Celebrate Draw A Bird Day on April 8

Today is Draw A Bird Day. Even though it’s not an official holiday, the day holds a special meaning.

The day is designed to bring smiles and joy by drawing a bird. You don’t have to be an artist to participate because no matter how poorly drawn the picture ends up, it always manages to evoke a feeling of happiness.

According to the Draw A Bird Day website, the origins of Draw A Bird Day date back to 1943, when a 7-year-old girl named Dorie Cooper visited her uncle at a hospital in England. Her uncle, who was wounded during the war, was feeling unwell, so she attempted to cheer him up by asking him to draw her a bird.

He drew a robin he could see out the window.

Tiny Bird Makes Epic 1,700-mile Trip Over Water

Imagine taking trip that requires you to run for three or four days nonstop. That means no stopping, no eating, no sleeping. For humans, that trip is an impossibility. But for one tiny bird, that trip is a reality each spring.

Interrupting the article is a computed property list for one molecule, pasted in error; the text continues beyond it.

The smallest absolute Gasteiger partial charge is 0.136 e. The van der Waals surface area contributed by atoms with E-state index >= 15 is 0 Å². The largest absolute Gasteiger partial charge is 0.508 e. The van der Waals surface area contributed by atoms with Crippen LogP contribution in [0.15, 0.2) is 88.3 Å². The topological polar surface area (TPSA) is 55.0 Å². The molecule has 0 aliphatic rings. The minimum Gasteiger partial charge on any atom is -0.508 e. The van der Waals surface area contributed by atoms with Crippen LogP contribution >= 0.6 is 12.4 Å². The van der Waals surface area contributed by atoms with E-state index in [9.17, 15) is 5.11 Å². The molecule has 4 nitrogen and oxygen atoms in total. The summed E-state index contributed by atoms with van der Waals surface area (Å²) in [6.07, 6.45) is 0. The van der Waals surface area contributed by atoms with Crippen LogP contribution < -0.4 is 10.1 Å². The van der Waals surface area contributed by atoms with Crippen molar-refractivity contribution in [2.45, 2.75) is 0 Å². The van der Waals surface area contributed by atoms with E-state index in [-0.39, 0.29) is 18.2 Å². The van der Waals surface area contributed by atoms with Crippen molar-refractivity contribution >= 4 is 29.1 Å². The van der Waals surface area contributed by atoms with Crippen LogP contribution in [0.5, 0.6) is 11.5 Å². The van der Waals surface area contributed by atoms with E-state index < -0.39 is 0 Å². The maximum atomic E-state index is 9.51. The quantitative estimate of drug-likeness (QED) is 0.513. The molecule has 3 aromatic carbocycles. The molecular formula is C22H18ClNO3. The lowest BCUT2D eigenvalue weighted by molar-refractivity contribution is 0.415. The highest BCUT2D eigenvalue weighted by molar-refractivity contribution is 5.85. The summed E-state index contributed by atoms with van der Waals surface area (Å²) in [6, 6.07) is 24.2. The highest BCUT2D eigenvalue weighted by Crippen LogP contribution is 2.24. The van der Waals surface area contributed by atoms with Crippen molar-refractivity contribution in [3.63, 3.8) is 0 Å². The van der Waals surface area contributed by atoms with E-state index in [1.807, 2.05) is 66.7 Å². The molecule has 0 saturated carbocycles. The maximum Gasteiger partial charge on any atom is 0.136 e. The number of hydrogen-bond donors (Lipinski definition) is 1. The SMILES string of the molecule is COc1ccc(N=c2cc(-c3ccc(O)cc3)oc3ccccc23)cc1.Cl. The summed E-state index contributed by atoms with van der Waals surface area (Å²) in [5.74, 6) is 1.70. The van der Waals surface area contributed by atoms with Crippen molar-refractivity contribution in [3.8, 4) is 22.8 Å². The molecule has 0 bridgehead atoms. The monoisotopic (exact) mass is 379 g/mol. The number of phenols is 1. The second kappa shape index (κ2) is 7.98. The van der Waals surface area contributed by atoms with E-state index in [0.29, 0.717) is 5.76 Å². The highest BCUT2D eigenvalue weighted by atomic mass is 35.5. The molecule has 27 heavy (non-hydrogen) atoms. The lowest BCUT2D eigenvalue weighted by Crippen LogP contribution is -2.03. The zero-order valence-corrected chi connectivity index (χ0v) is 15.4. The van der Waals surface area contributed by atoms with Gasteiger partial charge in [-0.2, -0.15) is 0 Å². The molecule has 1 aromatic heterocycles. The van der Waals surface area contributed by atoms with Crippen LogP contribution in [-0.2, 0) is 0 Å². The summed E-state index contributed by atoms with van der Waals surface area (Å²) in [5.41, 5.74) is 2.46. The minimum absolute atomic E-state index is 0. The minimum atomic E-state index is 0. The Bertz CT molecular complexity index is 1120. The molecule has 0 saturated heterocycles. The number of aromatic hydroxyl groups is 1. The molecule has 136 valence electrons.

For a long time, the small Blackpoll Warbler has vexed ornithologists, who wondered how the forest songbird made its way from eastern Canada or the northeastern parts of the United States to South America.

So researchers strapped a harness with a miniature geolocator the size of a dime to the birds’ back and waited for the findings.

They found the warbler makes a nonstop journey over the Atlantic Ocean all the way to the Caribbean and then to South America.

Watch Man Reunite Baby Bird With Parents

Amateur birdwatcher Patrick Smith was taking a smoke break in an empty parking lot outside his office building in Riverside, Calif., when he heard distressed chirping.

He followed the chirps to a PVC pipe where he saw a tiny bird stuck inside upside down. He did the right thing and pulled the fatigued bird out of the pipe.

What happened next will change your life…

World Sparrow Day is March 20: Here’s Why You Should Care

Sparrow in the Woods
As a kid who grew up in the dense suburbs of Los Angeles, the first birds I remember seeing in our backyard were sparrows. I distinctively recall listening to their constant chirping (chirrup!) and admiring their nests, which seemed to be tucked into every nook and cranny.

But for all the fond memories I have of these birds, I now know that House Sparrows are non-native, invasive species that pillage resources, use up all the good nesting cavities, and wreak general havoc in ecosystems.